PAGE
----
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George Monbiot reports on the threat to life in Baia Mare
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banner Friday, 19 May, 2000, 18:12 GMT 19:12 UK
Romania's poison dump
Children play on polluted land next to Aurul's factory in Romania

Investigating the effects of the Danube cyanide spill

The world's media passed through Bozinta Mare in early February. The residents of this small village in the foothills of the Carpathians had never experienced anything like it. But then they had never experienced anything like the reason for their sudden close attention.

A kilometre from the edge of this community of dairy farmers lies a vast dam owned by a gold-mining company called Aurul. When Aurul's dam burst in the middle of the night at the end of January, a flood of cyanide-tainted water washed across their farmlands and down to the local river.

The story might have ended there, but the villagers' river is a minor tributary of the Danube. When the fishermen in Hungary started to notice that their livelihood was dying, questions were asked of their neighbours in Romania, whom they had long suspected of polluting the Danube.

Gavril Matra, whose land has been poisoned by chemicals
When the trickle of dead fish became hundreds of tonnes, the hunt began in earnest for the culprit. The mining activities of north-west Romania were the obvious source, and the circle began to tighten around the cyanide pools near Baia Mare, the mineral-rich region's main town. When Aurul admitted that its dam had burst, the trail ended.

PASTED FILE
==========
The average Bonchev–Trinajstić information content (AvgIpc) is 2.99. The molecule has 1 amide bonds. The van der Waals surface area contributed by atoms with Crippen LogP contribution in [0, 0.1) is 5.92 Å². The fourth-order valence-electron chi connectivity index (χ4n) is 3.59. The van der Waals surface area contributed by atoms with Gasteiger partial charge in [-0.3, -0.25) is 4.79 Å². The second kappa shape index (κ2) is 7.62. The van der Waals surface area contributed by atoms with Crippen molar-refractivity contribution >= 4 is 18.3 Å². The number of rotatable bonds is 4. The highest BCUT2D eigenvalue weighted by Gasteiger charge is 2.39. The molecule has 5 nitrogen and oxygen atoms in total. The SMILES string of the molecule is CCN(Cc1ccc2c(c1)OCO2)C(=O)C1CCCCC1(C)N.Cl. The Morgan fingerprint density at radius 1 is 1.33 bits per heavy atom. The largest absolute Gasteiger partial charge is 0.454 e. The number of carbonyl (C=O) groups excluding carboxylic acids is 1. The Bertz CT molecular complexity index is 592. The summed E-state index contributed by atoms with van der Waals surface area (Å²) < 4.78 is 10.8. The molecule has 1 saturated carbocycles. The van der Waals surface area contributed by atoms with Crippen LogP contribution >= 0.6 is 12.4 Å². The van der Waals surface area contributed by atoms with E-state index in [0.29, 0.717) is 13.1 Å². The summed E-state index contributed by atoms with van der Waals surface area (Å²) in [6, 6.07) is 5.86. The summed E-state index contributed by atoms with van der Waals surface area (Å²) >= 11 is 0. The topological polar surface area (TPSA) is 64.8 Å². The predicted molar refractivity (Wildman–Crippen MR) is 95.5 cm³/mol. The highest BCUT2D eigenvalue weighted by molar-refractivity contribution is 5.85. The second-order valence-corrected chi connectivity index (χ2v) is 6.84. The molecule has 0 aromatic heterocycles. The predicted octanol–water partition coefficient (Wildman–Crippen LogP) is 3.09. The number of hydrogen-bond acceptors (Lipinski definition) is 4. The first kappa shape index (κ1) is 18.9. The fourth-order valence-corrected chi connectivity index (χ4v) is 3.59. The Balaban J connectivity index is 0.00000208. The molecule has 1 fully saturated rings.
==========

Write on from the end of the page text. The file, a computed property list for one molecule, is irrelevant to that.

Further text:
Aurul is a joint venture company, part Australian, part Romanian. The company had sold itself on its ability to clean-up the
George Monbiot investigates continuing chemical spills
environmentally disastrous "tailings" piles in Baia Mare that were the waste product of previous gold-mining ventures. These vast piles of fine toxic matter were a disaster for those who lived near them.

When the wind kicked up, toxic sandstorms would blow into the flats of those who overlooked them. Aurul promised to deal with them by treating them with cyanide to extract any remaining gold, and shipping the waste product out to a dam in the countryside, not far from a village called Bozinta Mare.

When disaster struck, Aurul was evasive in its responsibility, questioning whether the cyanide could have had this effect. But the cyanide spill, though devastating, was not the main issue.
The Aurul factory near Baia Mare
The wider picture concerned how such a situation could have arisen : a story of poorly regulated capitalism in a post-communist Romania.

Correspondent went to the scene of the worst environmental disaster in Europe since Chernobyl and spoke to the villagers whose land will never have the same yields again, and was amazed to discover that not only has Aurul not yet paid compensation to villagers, but also that it is planning to start up its operations again.

Producers: John Thynne and Robin Barnwell

Reporter: George Monbiot

This story was part of Correspondent Europe, Our Poison, shown on May 20th on BBC2 at 18:50

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See also:

13 Feb 00 | Europe
Cyanide heads for Danube
13 Feb 00 | Europe
Cyanide spill reaches Danube
17 Feb 00 | Europe
EU to examine cyanide spill
13 Feb 00 | Europe
Danube braced for cyanide threat
22 May 00 | Correspondent
Black Sea or dead sea?

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